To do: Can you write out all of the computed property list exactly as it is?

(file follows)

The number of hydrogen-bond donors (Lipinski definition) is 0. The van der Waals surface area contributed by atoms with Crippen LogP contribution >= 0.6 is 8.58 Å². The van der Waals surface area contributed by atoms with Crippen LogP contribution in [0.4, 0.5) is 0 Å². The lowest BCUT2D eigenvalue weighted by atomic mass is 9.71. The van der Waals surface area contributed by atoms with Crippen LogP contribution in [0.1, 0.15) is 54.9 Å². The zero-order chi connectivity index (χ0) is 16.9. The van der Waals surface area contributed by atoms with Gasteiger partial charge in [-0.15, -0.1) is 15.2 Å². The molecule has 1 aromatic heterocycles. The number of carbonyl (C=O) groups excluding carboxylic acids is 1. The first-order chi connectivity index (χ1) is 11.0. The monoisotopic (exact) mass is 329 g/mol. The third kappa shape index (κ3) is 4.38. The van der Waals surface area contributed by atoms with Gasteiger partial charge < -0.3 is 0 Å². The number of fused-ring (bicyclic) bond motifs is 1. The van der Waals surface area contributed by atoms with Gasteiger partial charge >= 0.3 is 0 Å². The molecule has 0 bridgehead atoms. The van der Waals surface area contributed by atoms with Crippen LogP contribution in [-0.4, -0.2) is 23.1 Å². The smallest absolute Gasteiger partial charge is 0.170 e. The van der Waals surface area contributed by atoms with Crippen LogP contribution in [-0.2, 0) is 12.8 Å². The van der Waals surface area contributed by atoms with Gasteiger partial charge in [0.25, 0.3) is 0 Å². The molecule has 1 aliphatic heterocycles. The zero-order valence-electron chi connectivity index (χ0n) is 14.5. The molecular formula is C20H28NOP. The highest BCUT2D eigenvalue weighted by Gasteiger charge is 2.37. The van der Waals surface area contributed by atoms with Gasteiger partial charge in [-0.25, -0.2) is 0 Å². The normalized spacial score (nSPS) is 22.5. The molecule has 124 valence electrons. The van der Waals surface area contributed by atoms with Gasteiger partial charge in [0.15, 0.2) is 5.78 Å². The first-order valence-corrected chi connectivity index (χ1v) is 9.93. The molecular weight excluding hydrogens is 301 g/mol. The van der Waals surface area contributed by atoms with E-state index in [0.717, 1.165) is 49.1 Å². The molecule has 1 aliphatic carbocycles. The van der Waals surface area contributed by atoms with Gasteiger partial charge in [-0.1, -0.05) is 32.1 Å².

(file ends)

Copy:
The number of hydrogen-bond donors (Lipinski definition) is 0. The van der Waals surface area contributed by atoms with Crippen LogP contribution >= 0.6 is 8.58 Å². The van der Waals surface area contributed by atoms with Crippen LogP contribution in [0.4, 0.5) is 0 Å². The lowest BCUT2D eigenvalue weighted by atomic mass is 9.71. The van der Waals surface area contributed by atoms with Crippen LogP contribution in [0.1, 0.15) is 54.9 Å². The zero-order chi connectivity index (χ0) is 16.9. The van der Waals surface area contributed by atoms with Gasteiger partial charge in [-0.15, -0.1) is 15.2 Å². The molecule has 1 aromatic heterocycles. The number of carbonyl (C=O) groups excluding carboxylic acids is 1. The first-order chi connectivity index (χ1) is 11.0. The monoisotopic (exact) mass is 329 g/mol. The third kappa shape index (κ3) is 4.38. The van der Waals surface area contributed by atoms with Gasteiger partial charge < -0.3 is 0 Å². The number of fused-ring (bicyclic) bond motifs is 1. The van der Waals surface area contributed by atoms with Gasteiger partial charge >= 0.3 is 0 Å². The molecule has 0 bridgehead atoms. The van der Waals surface area contributed by atoms with Crippen LogP contribution in [-0.4, -0.2) is 23.1 Å². The smallest absolute Gasteiger partial charge is 0.170 e. The van der Waals surface area contributed by atoms with Crippen LogP contribution in [-0.2, 0) is 12.8 Å². The van der Waals surface area contributed by atoms with Gasteiger partial charge in [0.25, 0.3) is 0 Å². The molecule has 1 aliphatic heterocycles. The zero-order valence-electron chi connectivity index (χ0n) is 14.5. The molecular formula is C20H28NOP. The highest BCUT2D eigenvalue weighted by Gasteiger charge is 2.37. The van der Waals surface area contributed by atoms with Gasteiger partial charge in [-0.25, -0.2) is 0 Å². The normalized spacial score (nSPS) is 22.5. The molecule has 124 valence electrons. The van der Waals surface area contributed by atoms with Gasteiger partial charge in [0.15, 0.2) is 5.78 Å². The first-order valence-corrected chi connectivity index (χ1v) is 9.93. The molecular weight excluding hydrogens is 301 g/mol. The van der Waals surface area contributed by atoms with E-state index in [0.717, 1.165) is 49.1 Å². The molecule has 1 aliphatic carbocycles. The van der Waals surface area contributed by atoms with Gasteiger partial charge in [-0.1, -0.05) is 32.1 Å².